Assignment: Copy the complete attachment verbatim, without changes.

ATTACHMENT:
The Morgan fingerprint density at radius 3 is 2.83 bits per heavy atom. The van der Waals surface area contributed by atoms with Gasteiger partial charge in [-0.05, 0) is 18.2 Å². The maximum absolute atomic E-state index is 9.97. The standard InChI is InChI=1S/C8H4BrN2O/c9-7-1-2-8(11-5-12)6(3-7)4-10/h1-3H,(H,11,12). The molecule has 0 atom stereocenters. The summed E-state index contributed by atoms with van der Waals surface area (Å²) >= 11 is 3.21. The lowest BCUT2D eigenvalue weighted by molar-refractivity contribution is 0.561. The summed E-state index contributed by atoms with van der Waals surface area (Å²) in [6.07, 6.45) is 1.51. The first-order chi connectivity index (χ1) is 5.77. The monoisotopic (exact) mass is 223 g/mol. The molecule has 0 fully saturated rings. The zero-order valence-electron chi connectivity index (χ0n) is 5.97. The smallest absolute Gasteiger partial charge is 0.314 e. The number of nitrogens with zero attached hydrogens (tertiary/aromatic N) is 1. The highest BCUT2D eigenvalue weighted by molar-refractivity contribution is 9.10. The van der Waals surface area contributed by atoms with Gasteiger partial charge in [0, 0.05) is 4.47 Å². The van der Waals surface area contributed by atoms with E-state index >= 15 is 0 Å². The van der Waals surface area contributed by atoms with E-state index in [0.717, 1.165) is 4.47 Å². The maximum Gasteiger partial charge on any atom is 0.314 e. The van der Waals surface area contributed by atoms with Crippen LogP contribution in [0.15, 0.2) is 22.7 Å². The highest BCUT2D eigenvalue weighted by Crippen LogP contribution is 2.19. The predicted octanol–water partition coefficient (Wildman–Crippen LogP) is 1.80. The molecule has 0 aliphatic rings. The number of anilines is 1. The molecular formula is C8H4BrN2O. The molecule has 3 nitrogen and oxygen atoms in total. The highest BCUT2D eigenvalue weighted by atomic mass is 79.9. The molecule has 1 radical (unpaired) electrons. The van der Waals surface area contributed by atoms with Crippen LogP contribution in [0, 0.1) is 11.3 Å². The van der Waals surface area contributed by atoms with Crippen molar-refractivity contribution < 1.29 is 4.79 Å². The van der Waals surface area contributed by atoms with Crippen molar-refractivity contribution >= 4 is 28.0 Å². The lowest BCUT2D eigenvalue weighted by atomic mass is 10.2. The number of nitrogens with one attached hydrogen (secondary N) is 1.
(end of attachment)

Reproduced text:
The Morgan fingerprint density at radius 3 is 2.83 bits per heavy atom. The van der Waals surface area contributed by atoms with Gasteiger partial charge in [-0.05, 0) is 18.2 Å². The maximum absolute atomic E-state index is 9.97. The standard InChI is InChI=1S/C8H4BrN2O/c9-7-1-2-8(11-5-12)6(3-7)4-10/h1-3H,(H,11,12). The molecule has 0 atom stereocenters. The summed E-state index contributed by atoms with van der Waals surface area (Å²) >= 11 is 3.21. The lowest BCUT2D eigenvalue weighted by molar-refractivity contribution is 0.561. The summed E-state index contributed by atoms with van der Waals surface area (Å²) in [6.07, 6.45) is 1.51. The first-order chi connectivity index (χ1) is 5.77. The monoisotopic (exact) mass is 223 g/mol. The molecule has 0 fully saturated rings. The zero-order valence-electron chi connectivity index (χ0n) is 5.97. The smallest absolute Gasteiger partial charge is 0.314 e. The number of nitrogens with zero attached hydrogens (tertiary/aromatic N) is 1. The highest BCUT2D eigenvalue weighted by molar-refractivity contribution is 9.10. The van der Waals surface area contributed by atoms with Gasteiger partial charge in [0, 0.05) is 4.47 Å². The van der Waals surface area contributed by atoms with E-state index >= 15 is 0 Å². The van der Waals surface area contributed by atoms with E-state index in [0.717, 1.165) is 4.47 Å². The maximum Gasteiger partial charge on any atom is 0.314 e. The van der Waals surface area contributed by atoms with Crippen LogP contribution in [0.15, 0.2) is 22.7 Å². The highest BCUT2D eigenvalue weighted by Crippen LogP contribution is 2.19. The predicted octanol–water partition coefficient (Wildman–Crippen LogP) is 1.80. The molecule has 0 aliphatic rings. The number of anilines is 1. The molecular formula is C8H4BrN2O. The molecule has 3 nitrogen and oxygen atoms in total. The highest BCUT2D eigenvalue weighted by atomic mass is 79.9. The molecule has 1 radical (unpaired) electrons. The van der Waals surface area contributed by atoms with Crippen LogP contribution in [0, 0.1) is 11.3 Å². The van der Waals surface area contributed by atoms with Crippen molar-refractivity contribution < 1.29 is 4.79 Å². The van der Waals surface area contributed by atoms with Crippen molar-refractivity contribution >= 4 is 28.0 Å². The lowest BCUT2D eigenvalue weighted by atomic mass is 10.2. The number of nitrogens with one attached hydrogen (secondary N) is 1.